Beyond the special/ visual 3-D effects, Avtar like all good stories/ epics/ movies is a story of conflicts. The conflict between human greed and nature; the conflict between science and mythology; and the conflict between rationality and faith.
Watching the movie one couldn't help reflecting on the value of mythology (both classic as well as contemporary) in our lives.
I grew up on an extremely high dose of epic tales from Indian mythology & history (all courtesy Amar Chitra Katha comics) and the best that the American graphic/ comic world had to offer (Batman, Flash Gordon, et al). And of course on a heavy dosage of Bollywood!
All these myths/ stories in some sense put the protagonist in midst of some heart rending vortex of conflict. For eg., the classic "good vs. evil" conflict, a variation of which is "good son vs. evil father" (Hollywood mythology - Star Wars - Luke Skywalker vs. Darth Vader OR Indian Mythology -Prahlad vs. Hiranyakashyap).
The resolution of the conflicts faced by these central characters entailed an "epic" struggle with oneself and the heroic choices one made in the face of conflicting values (imagine Arjun in the midst of Kurukshetra. And his dilemma of having to go to battle against his own blood brothers; his own kith and kin).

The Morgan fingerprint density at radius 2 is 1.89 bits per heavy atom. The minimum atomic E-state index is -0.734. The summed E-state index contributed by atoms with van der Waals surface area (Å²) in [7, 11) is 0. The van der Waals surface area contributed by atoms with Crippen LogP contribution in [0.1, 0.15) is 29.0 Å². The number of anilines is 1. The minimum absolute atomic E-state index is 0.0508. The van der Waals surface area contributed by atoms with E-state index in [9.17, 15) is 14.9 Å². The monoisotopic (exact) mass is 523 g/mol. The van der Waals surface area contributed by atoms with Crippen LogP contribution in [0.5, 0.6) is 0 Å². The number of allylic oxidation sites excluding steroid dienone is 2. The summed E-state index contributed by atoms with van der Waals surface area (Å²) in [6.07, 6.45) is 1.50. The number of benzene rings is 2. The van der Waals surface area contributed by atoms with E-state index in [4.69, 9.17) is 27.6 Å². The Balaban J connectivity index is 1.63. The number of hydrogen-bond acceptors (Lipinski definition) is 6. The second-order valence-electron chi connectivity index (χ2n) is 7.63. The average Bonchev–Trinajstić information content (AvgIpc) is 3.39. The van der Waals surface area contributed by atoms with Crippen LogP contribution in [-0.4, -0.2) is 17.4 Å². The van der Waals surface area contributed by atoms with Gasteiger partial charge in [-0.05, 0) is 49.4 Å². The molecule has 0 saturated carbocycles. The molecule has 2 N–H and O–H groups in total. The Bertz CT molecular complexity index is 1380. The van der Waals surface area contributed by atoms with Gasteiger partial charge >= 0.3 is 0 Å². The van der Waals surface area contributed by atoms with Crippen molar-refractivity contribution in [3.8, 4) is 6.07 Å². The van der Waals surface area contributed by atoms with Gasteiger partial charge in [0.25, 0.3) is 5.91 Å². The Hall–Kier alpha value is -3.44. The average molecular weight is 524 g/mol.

And the final essence of these myths was in the fact that they helped us connect with something deep, something primary, something at the core of our existence - the essence and the meaning of being human.
Excerpt from "The Basic Writings of C.G. Jung: Symbols of Transformation”
Myth, says a Church Father, is “what is believed always, everywhere, by everybody”; hence the man who thinks he can live without myth, or outside it, is an exception.
He is like one uprooted, having no true link either with the past, or with the ancestral life which continues within him, or yet with contemporary human society. He does not live in a house like other men, does not eat and drink like other men, but lives a life of his own, sunk in a subjective mania of his own devising, which he believes to be the newly discovered truth.
This plaything of his reason never grips his vitals. It may occasionally lie heavy on his stomach, for that organ is apt to reject the products of reason as indigestible.
The psyche is not of today; its ancestry goes back many millions of years. Individual consciousness is only the flower and the fruit of a season, sprung from the perennial rhizome beneath the earth; and it would find itself in better accord with the truth if it took the existence of the rhizome into its calculations. For the root matter is the mother of all things.